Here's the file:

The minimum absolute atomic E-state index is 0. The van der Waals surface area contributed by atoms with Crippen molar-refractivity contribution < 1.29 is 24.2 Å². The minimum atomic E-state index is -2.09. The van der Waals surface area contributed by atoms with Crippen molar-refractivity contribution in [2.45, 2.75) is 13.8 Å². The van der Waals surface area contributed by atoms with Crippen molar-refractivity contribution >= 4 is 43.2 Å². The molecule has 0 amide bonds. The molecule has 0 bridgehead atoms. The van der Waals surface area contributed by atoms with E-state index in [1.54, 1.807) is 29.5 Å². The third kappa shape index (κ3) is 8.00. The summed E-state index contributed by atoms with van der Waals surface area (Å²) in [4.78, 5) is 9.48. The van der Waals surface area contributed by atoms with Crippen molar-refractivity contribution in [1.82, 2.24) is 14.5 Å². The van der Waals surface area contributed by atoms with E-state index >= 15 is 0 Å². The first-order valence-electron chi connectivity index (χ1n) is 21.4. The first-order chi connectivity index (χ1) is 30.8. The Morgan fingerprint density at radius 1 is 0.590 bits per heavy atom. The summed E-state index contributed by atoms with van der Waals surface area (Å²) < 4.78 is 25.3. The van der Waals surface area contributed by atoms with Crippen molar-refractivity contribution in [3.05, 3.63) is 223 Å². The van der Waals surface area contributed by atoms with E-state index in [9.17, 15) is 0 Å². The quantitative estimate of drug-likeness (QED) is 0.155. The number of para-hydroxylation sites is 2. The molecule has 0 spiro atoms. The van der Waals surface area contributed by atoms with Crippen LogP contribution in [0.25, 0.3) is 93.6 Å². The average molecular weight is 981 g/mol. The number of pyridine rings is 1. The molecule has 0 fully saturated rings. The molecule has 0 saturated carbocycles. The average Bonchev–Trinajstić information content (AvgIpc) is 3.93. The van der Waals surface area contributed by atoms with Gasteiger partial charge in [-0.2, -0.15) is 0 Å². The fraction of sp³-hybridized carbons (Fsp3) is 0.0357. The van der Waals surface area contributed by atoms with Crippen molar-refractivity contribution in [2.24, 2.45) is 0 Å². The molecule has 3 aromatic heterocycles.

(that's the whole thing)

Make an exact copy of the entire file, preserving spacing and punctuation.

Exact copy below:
The minimum absolute atomic E-state index is 0. The van der Waals surface area contributed by atoms with Crippen molar-refractivity contribution < 1.29 is 24.2 Å². The minimum atomic E-state index is -2.09. The van der Waals surface area contributed by atoms with Crippen molar-refractivity contribution in [2.45, 2.75) is 13.8 Å². The van der Waals surface area contributed by atoms with Crippen molar-refractivity contribution >= 4 is 43.2 Å². The molecule has 0 amide bonds. The molecule has 0 bridgehead atoms. The van der Waals surface area contributed by atoms with E-state index in [1.54, 1.807) is 29.5 Å². The third kappa shape index (κ3) is 8.00. The summed E-state index contributed by atoms with van der Waals surface area (Å²) in [4.78, 5) is 9.48. The van der Waals surface area contributed by atoms with Crippen molar-refractivity contribution in [1.82, 2.24) is 14.5 Å². The van der Waals surface area contributed by atoms with E-state index >= 15 is 0 Å². The first-order valence-electron chi connectivity index (χ1n) is 21.4. The first-order chi connectivity index (χ1) is 30.8. The Morgan fingerprint density at radius 1 is 0.590 bits per heavy atom. The summed E-state index contributed by atoms with van der Waals surface area (Å²) < 4.78 is 25.3. The van der Waals surface area contributed by atoms with Crippen molar-refractivity contribution in [3.05, 3.63) is 223 Å². The van der Waals surface area contributed by atoms with E-state index in [9.17, 15) is 0 Å². The quantitative estimate of drug-likeness (QED) is 0.155. The number of para-hydroxylation sites is 2. The molecule has 0 spiro atoms. The van der Waals surface area contributed by atoms with Crippen LogP contribution in [0.25, 0.3) is 93.6 Å². The average molecular weight is 981 g/mol. The number of pyridine rings is 1. The molecule has 0 fully saturated rings. The molecule has 0 saturated carbocycles. The average Bonchev–Trinajstić information content (AvgIpc) is 3.93. The van der Waals surface area contributed by atoms with Gasteiger partial charge in [-0.2, -0.15) is 0 Å². The fraction of sp³-hybridized carbons (Fsp3) is 0.0357. The van der Waals surface area contributed by atoms with Crippen molar-refractivity contribution in [2.24, 2.45) is 0 Å². The molecule has 3 aromatic heterocycles.